How to be interviewed

Being interviewed can be nerve-wracking. Job interviews are not always pleasant. Police interviews even are even worse..

Add in a camera, a boom microphone in a big, furry sock hanging overhead and a busy production team, and you’ve got some people’s idea of hell.

But being the subject of an on-camera interview can be a really positive experience. The Pearldrop team has spent years figuring out how to get the best out of people in on-camera interviews. We’ve come up with a set of tips that work equally well with on-camera interviews or any other kind of interview, and we’d like to share them with you here.

Remember why you’re being interviewed. In most situations, you’re there for a positive reason. If Pearldrop is interviewing you, it’s because we’re interested in what you’ve got to say. You’re almost certainly an expert in your subject, even if you don’t think you are. Take the time to think about what you’re talking about, and make sure you share your love and enthusiasm with the interviewer.

Don’t correct yourself straight away. If you make a mistake, just carry on with your sentence. You can always ask our Pearldrop interviewer for another go at the answer. But if you stop halfway through a sentence, it can make the editor’s job much harder. Just press on! The production team will thank you for it. (And probably don’t say, “Cut!”. It’s the director’s job to say that. It can sometimes lead to confusion if someone else says it, because the crew might want to respect the interviewee’s wishes, but the director might see something that he wants to let develop).

Avoid saying some stock phrases:

“So…” at the beginning of a sentence is overused, especially in the business world. Don’t say, “So, my name’s John, and I work in sales”. An added bonus is that it will make the editor’s job easier later on (this being a common theme among the tips here).

Don’t say, “Like I said before,” or, “Like I just said”. If the interviewer asks you a question that sounds a bit similar to something you’ve already discussed, either on-camera or before the interview, it’s probably because he or is she is looking for a different way of answering the question, or perhaps knows that there was a problem with background noise last time. Remember that not everything you say is going to appear in the final cut of the film. We might only use the second version of your answer, so if you say, “Like I said before”, it might not make any sense in the film, because you won’t have said it before as far as the audience is concerned. So we’ll have to cut that bit of your answer.

Try to speak in short, clear sentences. Like with good writing, good speaking avoids long sentences with multiple subclauses. Keeping your sentences short helps your audience to follow what you’re saying. And it helps you to make sure you’re not messing up your tenses and sentence structure.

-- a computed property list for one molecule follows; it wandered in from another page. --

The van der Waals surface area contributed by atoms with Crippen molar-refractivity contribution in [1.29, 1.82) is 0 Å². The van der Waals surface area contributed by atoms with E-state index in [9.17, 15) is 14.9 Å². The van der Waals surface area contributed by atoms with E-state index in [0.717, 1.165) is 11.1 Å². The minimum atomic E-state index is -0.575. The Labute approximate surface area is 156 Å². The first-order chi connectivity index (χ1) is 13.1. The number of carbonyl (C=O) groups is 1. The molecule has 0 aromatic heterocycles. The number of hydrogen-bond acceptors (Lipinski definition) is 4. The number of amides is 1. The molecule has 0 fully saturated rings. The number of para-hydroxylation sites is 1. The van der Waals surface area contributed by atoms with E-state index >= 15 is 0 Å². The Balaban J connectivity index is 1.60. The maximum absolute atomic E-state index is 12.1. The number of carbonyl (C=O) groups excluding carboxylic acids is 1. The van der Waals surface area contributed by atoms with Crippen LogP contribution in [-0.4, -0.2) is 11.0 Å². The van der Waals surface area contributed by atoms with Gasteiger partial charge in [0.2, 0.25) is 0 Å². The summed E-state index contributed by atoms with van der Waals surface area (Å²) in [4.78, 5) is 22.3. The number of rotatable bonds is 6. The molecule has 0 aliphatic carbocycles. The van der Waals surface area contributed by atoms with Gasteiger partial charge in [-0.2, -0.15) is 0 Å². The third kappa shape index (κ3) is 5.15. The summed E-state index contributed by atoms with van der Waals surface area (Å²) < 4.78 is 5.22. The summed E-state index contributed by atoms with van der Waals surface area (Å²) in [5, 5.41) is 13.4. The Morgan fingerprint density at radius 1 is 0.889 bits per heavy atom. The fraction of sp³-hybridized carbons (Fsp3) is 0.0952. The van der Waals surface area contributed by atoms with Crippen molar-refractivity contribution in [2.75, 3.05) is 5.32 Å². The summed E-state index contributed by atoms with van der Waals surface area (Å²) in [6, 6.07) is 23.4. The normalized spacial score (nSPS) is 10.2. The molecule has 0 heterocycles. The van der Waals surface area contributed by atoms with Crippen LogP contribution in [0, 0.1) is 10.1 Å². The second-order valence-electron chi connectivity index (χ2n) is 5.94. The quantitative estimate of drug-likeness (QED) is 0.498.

Don’t spin on your swivel chair. If you’re sitting on an office chair that revolves, don’t be tempted to spin from side to side while you’re answering questions. It tends to make the audience (and the camera operator) feel sea-sick and is likely to result in you being asked to do the answer again.

Keep eye-contact with the interviewer. It’s perfectly acceptable to look away while you’re thinking about your answer. But always return to making eye-contact with your interviewer. He or she is trained to offer you reassuring nods and little smiles while you’re speaking, which will help you to speak with more confidence. As a viewer, it can be very distracting when the interviewee’s gaze is all over the frame.

Don’t be overly concerned with “errs” and “ums”. Wherever possible, we’ll edit them out later. But if you can reduce them in your everyday speech, you’ll sound much more authoritative.

Speak with conviction. Remember that you’re being interviewed about something you know about. Have confidence in your knowledge.

And remember that an interview is really just a conversation between two interested parties. One party wants to know something that the other party already knows. That’s as complicated as it comes. Be part of the conversation: smile, laugh, be natural. If you feel yourself getting nervous, try to regulate your breathing – in through the nose, out through the mouth. Slow and steady.

Don’t forget that our entire production team is on-location for one purpose only: to give you the very best opportunity to communicate your message. We’ll do everything we can to make it easy for you. We’ll light you beautifully. We’ll use flattering camera angles. We’ll make sure your hair and your clothing are looking their best. We’ll check your teeth for spinach before the interview starts. And in the edit, we’ll always make you look professional and knowledgeable about your subject.

We hope that your next interview with the Pearldrop team is a really positive experience!

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